Associations of 4AT with mobility, length of stay and mortality in hospital and discharge destination among patients admitted with hip fractures

Radcliffe Lisk, Keefai Yeong, Peter Enwere, Josie Jenkinson, Jonathan Robin, Melanie Irvin-Sellers, David Fluck, Ahmad Osmani, Rafit Sharmin, Pankaj Sharma, Chris H Fry, Thang S Han*

*Corresponding author for this work

Research output: Contribution to journalArticle (Academic Journal)peer-review

8 Citations (Scopus)
43 Downloads (Pure)

Abstract

Background: The 4AT (Alertness, Abbreviated Mental Test-4, Attention and Acute change or fluctuating course), a tool to screen cognitive impairment and delirium, has recently been recommended by the Scottish Intercollegiate Guidelines Network (SIGN). We examined its ability to predict health outcomes among patients admitted with hip fractures to a single hospital.
Methods: The 4AT was performed within 1-day after operation. A 4AT score of 0 means unlikely delirium or severe cognitive impairment (reference group); a score of 1-3 suggests possible chronic cognitive impairment, without excluding possibility of delirium; a score ≥4 suggests delirium with or without chronic cognitive impairment. Logistic regression, adjusted for: age; sex; nutritional status; co-morbidities; polypharmacy and anticholinergic burden, used the 4AT to predict mobility, length of stay (LOS), mortality, and discharge destination, compared to the reference group.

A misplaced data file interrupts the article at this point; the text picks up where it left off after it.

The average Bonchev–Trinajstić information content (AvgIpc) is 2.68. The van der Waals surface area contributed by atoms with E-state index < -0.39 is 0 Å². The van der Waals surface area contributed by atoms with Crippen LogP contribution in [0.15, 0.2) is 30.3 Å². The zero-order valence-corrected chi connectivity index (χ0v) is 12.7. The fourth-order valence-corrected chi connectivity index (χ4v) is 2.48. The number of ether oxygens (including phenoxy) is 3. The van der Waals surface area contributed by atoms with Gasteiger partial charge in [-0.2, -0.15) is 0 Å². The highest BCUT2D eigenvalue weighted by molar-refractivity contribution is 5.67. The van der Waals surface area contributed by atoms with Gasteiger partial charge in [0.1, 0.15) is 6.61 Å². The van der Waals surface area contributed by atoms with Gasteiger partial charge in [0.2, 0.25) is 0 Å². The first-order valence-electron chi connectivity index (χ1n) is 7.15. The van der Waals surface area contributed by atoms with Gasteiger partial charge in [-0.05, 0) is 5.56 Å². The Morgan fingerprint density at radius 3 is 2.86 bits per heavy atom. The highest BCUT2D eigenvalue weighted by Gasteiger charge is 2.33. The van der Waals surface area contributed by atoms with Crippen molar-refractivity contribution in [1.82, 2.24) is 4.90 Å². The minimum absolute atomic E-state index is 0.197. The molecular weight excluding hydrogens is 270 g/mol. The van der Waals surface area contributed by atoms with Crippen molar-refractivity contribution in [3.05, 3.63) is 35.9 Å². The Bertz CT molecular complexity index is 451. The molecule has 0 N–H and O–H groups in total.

Results: From 537 (392 women, 145 men: 83.7±8.8 yr) consecutive patients, 522 completed the 4AT; 25% had prolonged LOS (>2 wk) and 6.8% died in hospital. Risk of failure to mobilise within 1-day of surgery was increased 2.4-fold with a 4AT score ≥4. Prolonged LOS was increased 2.4- and 3.1-fold respectively with 4AT scores of 1-3 or ≥4. In-patient mortality was increased 3.1-fold with a 4ATscore ≥4; but not with a 4AT score of 1-3. Change of residence on discharge was increased 3.1-fold with a 4AT score ≥4. These associations persisted after excluding patients with dementia. 
Conclusions: For older adults with hip fracture the 4AT independently predicts immobility, prolonged LOS, death in hospital, and change in residence on discharge.
Original languageEnglish
Article numberafz161
Number of pages7
JournalAge and Ageing
Early online date8 Dec 2019
DOIs
Publication statusE-pub ahead of print - 8 Dec 2019

Keywords

  • Cognitive function
  • geriatrics
  • health economics
  • NHS

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